For those who’ve wanted to actually stay in a good mood, and therefore haven’t watched the news in awhile, the main political/economic topics right now are the US debt level, and our struggling economy. Before I get into this, let me make on thing clear: you cannot solve a debt crisis in a recession. Whether or not the media/politicians have been playing up the debt situation, I really have yet to see any issues arise from the ACTUAL debt level itself. Obviously the track we’re on is unsustainable and blah blah blah, but I’m talking over the course of a couple years. Our gov’t is having no trouble at all borrowing money; the 10YR Treasury is still sub-2%… from a buy&hold/investment standpoint that is absolutely outrageous. It just goes to show that when the world is freaking out, everyone looks to the US.

As much as I hate to say it, the real issue is the political system. I’m not saying we need to raise taxes or cut spending or whatever the buzzwords are right now, I mean the political process is absolutely KILLING our economy right now. It took over half a year for the debt limit to be raised, literally up to the last possible moment. The next day, BAM! Equities plummeted and Treasury yields approached record lows (and to my utter disbelief, reached those lows a few weeks later). This of course wasn’t expected, as the pundits had been chirping “yields will pop as the world realizes we can’t repay our debt!”. Bull. Fucking. Shit. This isn’t a series of graphs relating debt levels to interest rates or whatever, this is real life. What’s more, we have an entire year before election season, and you can bet your sweet ass no politician will be willing to make the tough decisions if it means pissing off their voters.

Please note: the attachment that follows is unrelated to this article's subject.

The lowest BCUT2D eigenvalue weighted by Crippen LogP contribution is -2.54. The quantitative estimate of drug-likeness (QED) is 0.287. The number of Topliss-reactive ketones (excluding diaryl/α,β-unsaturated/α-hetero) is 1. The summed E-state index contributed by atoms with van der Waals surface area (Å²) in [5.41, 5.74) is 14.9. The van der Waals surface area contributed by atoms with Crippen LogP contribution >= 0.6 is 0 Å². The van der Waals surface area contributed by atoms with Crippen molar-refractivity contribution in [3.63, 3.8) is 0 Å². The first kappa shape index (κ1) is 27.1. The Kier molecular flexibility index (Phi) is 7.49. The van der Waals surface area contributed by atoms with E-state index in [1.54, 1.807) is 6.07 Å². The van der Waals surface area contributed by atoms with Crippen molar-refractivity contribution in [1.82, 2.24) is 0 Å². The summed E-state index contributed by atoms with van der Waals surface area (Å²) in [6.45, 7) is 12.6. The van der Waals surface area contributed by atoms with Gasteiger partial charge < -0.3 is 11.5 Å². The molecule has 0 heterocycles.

The debt ceiling squabble was one of the most atrocious displays of leadership I’ve ever seen, and I’m not exaggerating. The hard decisions weren’t even close to being made. If I remember correctly, we raised the debt ceiling by about $1.5 trillion and promised to cut about $2 trillion over the next 10 years. I don’t even have to do the math to see that $2 trillion over 10 years is a joke when we’re projecting a $1.5 trillion deficit in 2011 alone. If anything, all we did was push the decisions off for another few months. The debt level itself isn’t the immediate issue, it’s the perception that our leaders are unable to make the necessary decisions to get the US on the right path.

This perception is twofold. On one side we had non-stop political bashing occurring all summer long, with both sides bickering over what should be cut, what’s off the table, and who’s to blame for our national debt’s recent surge. On the other side, we have a country who is on the brink of relapsing into recession (sidenote: I don’t know why, but I think the term double-dip is so fucking stupid). Unemployment is STILL above 9%, and won’t return to normal levels for awhile. What’s more, I believe the drop we’re seeing in equities is due to people realizing the Fed has run out of bullets. Which is another way of saying that their policies aren’t doing what they said they would. Rant: